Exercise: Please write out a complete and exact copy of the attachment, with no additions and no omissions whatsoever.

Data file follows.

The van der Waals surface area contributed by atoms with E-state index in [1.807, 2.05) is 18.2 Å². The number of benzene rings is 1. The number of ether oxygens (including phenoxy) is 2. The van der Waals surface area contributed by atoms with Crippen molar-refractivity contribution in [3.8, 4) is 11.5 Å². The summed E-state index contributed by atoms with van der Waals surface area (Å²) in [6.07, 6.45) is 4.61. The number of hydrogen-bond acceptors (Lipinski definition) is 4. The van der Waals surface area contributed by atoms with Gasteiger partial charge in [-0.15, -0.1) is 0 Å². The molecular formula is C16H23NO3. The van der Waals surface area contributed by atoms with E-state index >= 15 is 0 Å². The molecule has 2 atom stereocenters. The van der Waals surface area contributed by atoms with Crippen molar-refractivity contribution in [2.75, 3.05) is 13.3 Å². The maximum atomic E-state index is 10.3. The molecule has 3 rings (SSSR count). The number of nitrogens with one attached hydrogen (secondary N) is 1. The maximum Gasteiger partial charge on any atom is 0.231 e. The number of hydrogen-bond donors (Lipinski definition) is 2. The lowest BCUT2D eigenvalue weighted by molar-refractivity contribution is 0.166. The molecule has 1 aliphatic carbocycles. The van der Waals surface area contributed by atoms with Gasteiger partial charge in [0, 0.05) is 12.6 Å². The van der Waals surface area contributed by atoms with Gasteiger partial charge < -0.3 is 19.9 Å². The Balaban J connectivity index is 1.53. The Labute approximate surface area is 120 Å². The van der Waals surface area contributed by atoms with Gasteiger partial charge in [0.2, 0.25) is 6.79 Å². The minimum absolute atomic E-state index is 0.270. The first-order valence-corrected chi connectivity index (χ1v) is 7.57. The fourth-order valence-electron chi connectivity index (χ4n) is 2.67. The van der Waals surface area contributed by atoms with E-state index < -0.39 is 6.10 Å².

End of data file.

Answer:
The van der Waals surface area contributed by atoms with E-state index in [1.807, 2.05) is 18.2 Å². The number of benzene rings is 1. The number of ether oxygens (including phenoxy) is 2. The van der Waals surface area contributed by atoms with Crippen molar-refractivity contribution in [3.8, 4) is 11.5 Å². The summed E-state index contributed by atoms with van der Waals surface area (Å²) in [6.07, 6.45) is 4.61. The number of hydrogen-bond acceptors (Lipinski definition) is 4. The van der Waals surface area contributed by atoms with Gasteiger partial charge in [-0.15, -0.1) is 0 Å². The molecular formula is C16H23NO3. The van der Waals surface area contributed by atoms with E-state index >= 15 is 0 Å². The molecule has 2 atom stereocenters. The van der Waals surface area contributed by atoms with Crippen molar-refractivity contribution in [2.75, 3.05) is 13.3 Å². The maximum atomic E-state index is 10.3. The molecule has 3 rings (SSSR count). The number of nitrogens with one attached hydrogen (secondary N) is 1. The maximum Gasteiger partial charge on any atom is 0.231 e. The number of hydrogen-bond donors (Lipinski definition) is 2. The lowest BCUT2D eigenvalue weighted by molar-refractivity contribution is 0.166. The molecule has 1 aliphatic carbocycles. The van der Waals surface area contributed by atoms with Gasteiger partial charge in [0, 0.05) is 12.6 Å². The van der Waals surface area contributed by atoms with Gasteiger partial charge < -0.3 is 19.9 Å². The Balaban J connectivity index is 1.53. The Labute approximate surface area is 120 Å². The van der Waals surface area contributed by atoms with Gasteiger partial charge in [0.2, 0.25) is 6.79 Å². The minimum absolute atomic E-state index is 0.270. The first-order valence-corrected chi connectivity index (χ1v) is 7.57. The fourth-order valence-electron chi connectivity index (χ4n) is 2.67. The van der Waals surface area contributed by atoms with E-state index < -0.39 is 6.10 Å².